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Dr Alan Mendelsohn: I care about eye care

Ophthalmologists can look after the eye via surgery, but what steps can you take to prevent requiring it?

Dr Alan Mendelsohn, Fort Lauderdale ophthalmologist talking about eye care.

It’s an inevitability that all of us eventually will develop cataracts. What is a cataract? It is when the lens and the eye gets gray and cloudy, vision slips, and then a five-minute outpatient laser procedure is required to sharpen visual acuity tremendously. So setting aside the cataract procedure which again everyone sooner or later will need, the key thing we can do is the prevent unnecessary surgery.

So how do we do that?

There are several key pointers:
1) When you’re doing work and projects around the house, you always want to make sure you have safety goggles on. Between hammering nails, sawing, chiseling and the various activities that we’re doing unfortunately things do fly into the eye. I personally will pull things out of a cornea; glass, metal, wood splinters, at least 10 times a week. Usually we’re fortunate that the things are superficial and we can remove them readily in the office, taking two or three to four minutes. Sometimes god forbid, these objects like the little piece of a head of a nail can penetrate all the way through the eye requiring major surgery in an operating room. These things are preventable with correct safety protection.

Interestingly especially with us in South Florida before and after the storm we see a tremendous uptick in the number of corneal injuries ocular injuries in general, why is that? Well, between putting up all the plywood, putting up the shutters, making all the preparations, the hammering, the sawing, the drilling, things tend to get into the eye. After the storm passes, the cleanup. Whether it’s removing the plywood, putting the shutters back to their normal position, removing all the trees and branches and debris, things fly into the eye. So while we’re in a rush to get ready for the storm, and we’re eager to clean up after the storm, instead of the usual maybe 10 eye injuries a week that I’ll see quite frequently, we’ll see 20 and as many as 40 just like we did before and after Hurricane Irma. This protection is super important.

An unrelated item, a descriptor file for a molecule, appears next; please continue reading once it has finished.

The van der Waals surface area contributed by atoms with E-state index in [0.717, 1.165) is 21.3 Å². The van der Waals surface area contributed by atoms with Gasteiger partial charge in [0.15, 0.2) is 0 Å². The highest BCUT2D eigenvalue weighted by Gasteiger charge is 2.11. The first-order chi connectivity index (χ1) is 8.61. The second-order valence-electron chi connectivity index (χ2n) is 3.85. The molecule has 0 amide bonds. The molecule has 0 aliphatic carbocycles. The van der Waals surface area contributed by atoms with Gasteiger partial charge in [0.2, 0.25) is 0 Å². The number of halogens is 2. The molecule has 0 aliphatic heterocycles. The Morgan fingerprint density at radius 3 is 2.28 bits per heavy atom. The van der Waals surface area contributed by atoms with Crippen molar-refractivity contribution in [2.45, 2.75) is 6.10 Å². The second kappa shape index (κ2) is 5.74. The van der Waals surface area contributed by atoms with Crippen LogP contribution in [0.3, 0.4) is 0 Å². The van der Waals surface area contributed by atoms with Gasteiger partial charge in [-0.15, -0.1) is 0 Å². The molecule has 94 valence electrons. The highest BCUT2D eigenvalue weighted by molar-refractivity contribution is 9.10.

2) There are certain physical activities where we know there’s a very marked increase in eye injuries such as playing paintball which people think it’s benign but it’s not. There are frequent eye injuries, bleeds to the eye, major trauma requiring surgery. BB guns, pellet guns, things of that nature penetrating injuries to the eye, sometimes, they’re even inoperable. So these activities, and I personally would include boxing in the list, with the tremendous blows to the eye retinal detachments can occur sometimes the retinal detachments are major and even those can be inoperable.

So there are certain activities that are considered “leisure activities” but it’s a definite danger to the human eye and one can prevent surgery by preventing these type of activities.

3) There are other things in the normal course of events, so for example when we’re outside during daylight hours, you always want to make sure you have sunglasses on, wearing sunglasses has direct effect on the incident survived cancer, which drops dramatically. That could require major reconstructive surgery to remove an eyelid tumor and the reconstructive process. There can be growths on the wall of the eye when they’re smaller they’re called Pingueculas, when they get larger they’re called Pterygium, which will start to grow over the eye, blocking vision that requires a major surgery tinting them out. Again, this is preventable, by having correct sunglasses protection. Other damages to the eye, from the sun as well, and with the sun protection it makes a huge difference.

4) Other things that are very helpful is for many systemic conditions such as diabetes. Diabetics are unfortunate in that the blood vessels can leak, when the blood vessels leak in the back of the eye that’s called either Diabetic Retinopathy or Diabetic maculopathy by keeping the blood sugars low; crucially important. There is a blood test that’s taken every three months for diabetics called the Hemoglobin A1C, again: Hemoglobin A1C. Keeping that level at a low level is hugely important, I’ll give you an example. With a Hemoglobin A1C level of eight, if someone is conscientious, they get the level down to seven, going from eight to seven is one percent decrease. while that might not sound a lot, what I like a lot, is that one percent decrease is a 30% reduction in chances of bleeding in the back of the eye. For diabetics it’s also important to have exercise and to be careful with dessert snacks and things like that.

5) Another thing that can result in procedures is Macular Degeneration – if god forbid there is bleeding in the back of the eye this could result in the necessity of shots called an Intravitreal Injection. There are a lot of preventative things for example, simply by not smoking, greatly decreases the chance of Macular Degeneration. Eating things such as fish, salmon in particular is very helpful, and then we’re working on digital devices having blue blocker can be helpful as well.

To summarize, there are a lot of preventative things that can be done and eye protection always has to be at the forefront of your mind. Being very conscientious and diligent can have a profound effect.

I’m encouraging everyone to please go to the website https://www.myeyesurgeons.com/

My partner, Doctor Nathan Klein and I are very avid believers in ocular preventive care and on our website you’ll see a section about it and many others that outline  how to take care of your eyes.

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